She asked me to warn people not to take this endeavor lightly and to enter into it with realistic expectations. It is not only about watching birds grow and thrive in your care and finding the perfect family for them. There is sadness and disappointment and sometimes death. There are people that you will want to slap.

It takes a special person to do this job. Being a rescue operator is the ultimate catch-22. You have to be the sensitive sort who is deeply moved by suffering, but to do the job well you have to find a way to be objective about those same things.This work is not for the meek and feint-hearted.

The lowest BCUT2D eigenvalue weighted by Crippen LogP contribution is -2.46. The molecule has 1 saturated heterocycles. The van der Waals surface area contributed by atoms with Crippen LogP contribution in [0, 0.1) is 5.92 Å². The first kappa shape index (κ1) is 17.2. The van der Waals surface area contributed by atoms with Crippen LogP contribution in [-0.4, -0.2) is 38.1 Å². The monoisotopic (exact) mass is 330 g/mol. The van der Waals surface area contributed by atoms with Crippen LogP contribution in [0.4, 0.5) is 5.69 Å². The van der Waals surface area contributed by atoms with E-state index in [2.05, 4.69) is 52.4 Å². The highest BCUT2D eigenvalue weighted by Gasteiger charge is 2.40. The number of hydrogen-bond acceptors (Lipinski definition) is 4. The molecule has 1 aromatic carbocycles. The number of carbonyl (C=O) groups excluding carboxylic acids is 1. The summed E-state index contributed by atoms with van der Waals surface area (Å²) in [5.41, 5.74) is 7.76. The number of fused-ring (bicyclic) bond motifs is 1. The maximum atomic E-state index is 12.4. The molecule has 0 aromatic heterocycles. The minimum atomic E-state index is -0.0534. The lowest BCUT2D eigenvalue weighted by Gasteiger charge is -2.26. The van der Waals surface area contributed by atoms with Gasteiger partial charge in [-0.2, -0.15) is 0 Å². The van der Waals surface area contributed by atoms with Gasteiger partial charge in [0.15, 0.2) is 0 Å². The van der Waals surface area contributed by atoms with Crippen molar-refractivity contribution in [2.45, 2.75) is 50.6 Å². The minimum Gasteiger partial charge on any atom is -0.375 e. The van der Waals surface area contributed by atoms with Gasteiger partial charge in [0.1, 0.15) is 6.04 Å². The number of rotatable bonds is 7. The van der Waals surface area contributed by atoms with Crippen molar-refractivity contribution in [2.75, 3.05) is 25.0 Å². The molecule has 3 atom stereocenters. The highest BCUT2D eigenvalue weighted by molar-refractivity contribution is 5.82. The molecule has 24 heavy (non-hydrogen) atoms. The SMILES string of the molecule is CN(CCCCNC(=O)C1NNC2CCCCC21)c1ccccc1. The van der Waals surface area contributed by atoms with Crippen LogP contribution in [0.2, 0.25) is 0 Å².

If you aspire to be in parrot rescue, please take a good look inward BEFORE you jump into this line of work and before you bring in birds that will have only you to rely on. Jean is left feeling guilty for further complicating the lives of some of her rescues.

All Photos by Anna Sloan

Patty Jourgensen specializes in avian health, behavior and nutrition and has been working with and caring for rescue birds since 1987.


Karla Nelson